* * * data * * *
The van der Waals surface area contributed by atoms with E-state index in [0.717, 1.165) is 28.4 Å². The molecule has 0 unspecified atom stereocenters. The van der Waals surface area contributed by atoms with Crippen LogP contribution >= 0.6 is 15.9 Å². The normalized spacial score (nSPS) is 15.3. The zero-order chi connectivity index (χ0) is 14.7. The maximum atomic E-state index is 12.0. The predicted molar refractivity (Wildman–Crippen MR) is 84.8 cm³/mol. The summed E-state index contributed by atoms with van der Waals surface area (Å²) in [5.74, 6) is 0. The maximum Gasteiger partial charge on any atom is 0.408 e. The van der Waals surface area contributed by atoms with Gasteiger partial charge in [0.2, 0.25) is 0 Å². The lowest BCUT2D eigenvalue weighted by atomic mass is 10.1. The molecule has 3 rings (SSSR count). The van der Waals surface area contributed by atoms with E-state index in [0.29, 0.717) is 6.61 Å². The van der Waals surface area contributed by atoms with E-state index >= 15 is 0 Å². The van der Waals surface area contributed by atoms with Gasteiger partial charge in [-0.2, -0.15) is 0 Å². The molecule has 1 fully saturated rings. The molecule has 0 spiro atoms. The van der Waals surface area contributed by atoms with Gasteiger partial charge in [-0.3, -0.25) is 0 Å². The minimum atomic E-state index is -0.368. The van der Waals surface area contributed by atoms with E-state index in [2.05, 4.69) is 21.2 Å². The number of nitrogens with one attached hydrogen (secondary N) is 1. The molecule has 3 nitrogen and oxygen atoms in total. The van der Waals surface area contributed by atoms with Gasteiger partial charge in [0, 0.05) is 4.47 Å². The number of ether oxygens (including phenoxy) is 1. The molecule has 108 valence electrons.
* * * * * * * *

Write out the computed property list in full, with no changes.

The van der Waals surface area contributed by atoms with E-state index in [0.717, 1.165) is 28.4 Å². The molecule has 0 unspecified atom stereocenters. The van der Waals surface area contributed by atoms with Crippen LogP contribution >= 0.6 is 15.9 Å². The normalized spacial score (nSPS) is 15.3. The zero-order chi connectivity index (χ0) is 14.7. The maximum atomic E-state index is 12.0. The predicted molar refractivity (Wildman–Crippen MR) is 84.8 cm³/mol. The summed E-state index contributed by atoms with van der Waals surface area (Å²) in [5.74, 6) is 0. The maximum Gasteiger partial charge on any atom is 0.408 e. The van der Waals surface area contributed by atoms with Gasteiger partial charge in [0.2, 0.25) is 0 Å². The lowest BCUT2D eigenvalue weighted by atomic mass is 10.1. The molecule has 3 rings (SSSR count). The van der Waals surface area contributed by atoms with E-state index in [0.29, 0.717) is 6.61 Å². The van der Waals surface area contributed by atoms with E-state index >= 15 is 0 Å². The van der Waals surface area contributed by atoms with Gasteiger partial charge in [-0.2, -0.15) is 0 Å². The molecule has 1 fully saturated rings. The molecule has 0 spiro atoms. The van der Waals surface area contributed by atoms with Gasteiger partial charge in [-0.3, -0.25) is 0 Å². The minimum atomic E-state index is -0.368. The van der Waals surface area contributed by atoms with E-state index in [2.05, 4.69) is 21.2 Å². The number of nitrogens with one attached hydrogen (secondary N) is 1. The molecule has 3 nitrogen and oxygen atoms in total. The van der Waals surface area contributed by atoms with Gasteiger partial charge in [0, 0.05) is 4.47 Å². The number of ether oxygens (including phenoxy) is 1. The molecule has 108 valence electrons.